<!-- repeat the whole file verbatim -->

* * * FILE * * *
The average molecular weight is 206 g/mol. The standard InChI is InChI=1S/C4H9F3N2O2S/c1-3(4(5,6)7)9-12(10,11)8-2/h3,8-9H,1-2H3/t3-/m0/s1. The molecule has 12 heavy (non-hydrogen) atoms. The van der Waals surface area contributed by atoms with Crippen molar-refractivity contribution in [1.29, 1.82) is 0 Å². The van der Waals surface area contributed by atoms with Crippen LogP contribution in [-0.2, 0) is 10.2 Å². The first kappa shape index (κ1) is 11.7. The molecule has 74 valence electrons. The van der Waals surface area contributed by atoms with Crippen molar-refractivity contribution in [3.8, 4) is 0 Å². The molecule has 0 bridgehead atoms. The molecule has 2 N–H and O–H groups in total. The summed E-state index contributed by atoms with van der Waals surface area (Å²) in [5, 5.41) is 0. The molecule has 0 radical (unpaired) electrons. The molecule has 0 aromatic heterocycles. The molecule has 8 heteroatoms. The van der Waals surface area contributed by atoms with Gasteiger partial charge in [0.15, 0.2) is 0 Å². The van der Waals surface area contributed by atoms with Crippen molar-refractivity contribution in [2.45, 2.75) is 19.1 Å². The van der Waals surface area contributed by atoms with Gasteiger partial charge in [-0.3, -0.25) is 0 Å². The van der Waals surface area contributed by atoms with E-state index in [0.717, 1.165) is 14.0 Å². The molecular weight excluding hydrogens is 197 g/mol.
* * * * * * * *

The average molecular weight is 206 g/mol. The standard InChI is InChI=1S/C4H9F3N2O2S/c1-3(4(5,6)7)9-12(10,11)8-2/h3,8-9H,1-2H3/t3-/m0/s1. The molecule has 12 heavy (non-hydrogen) atoms. The van der Waals surface area contributed by atoms with Crippen molar-refractivity contribution in [1.29, 1.82) is 0 Å². The van der Waals surface area contributed by atoms with Crippen LogP contribution in [-0.2, 0) is 10.2 Å². The first kappa shape index (κ1) is 11.7. The molecule has 74 valence electrons. The van der Waals surface area contributed by atoms with Crippen molar-refractivity contribution in [3.8, 4) is 0 Å². The molecule has 0 bridgehead atoms. The molecule has 2 N–H and O–H groups in total. The summed E-state index contributed by atoms with van der Waals surface area (Å²) in [5, 5.41) is 0. The molecule has 0 radical (unpaired) electrons. The molecule has 0 aromatic heterocycles. The molecule has 8 heteroatoms. The van der Waals surface area contributed by atoms with Gasteiger partial charge in [0.15, 0.2) is 0 Å². The van der Waals surface area contributed by atoms with Crippen molar-refractivity contribution in [2.45, 2.75) is 19.1 Å². The van der Waals surface area contributed by atoms with Gasteiger partial charge in [-0.3, -0.25) is 0 Å². The van der Waals surface area contributed by atoms with E-state index in [0.717, 1.165) is 14.0 Å². The molecular weight excluding hydrogens is 197 g/mol.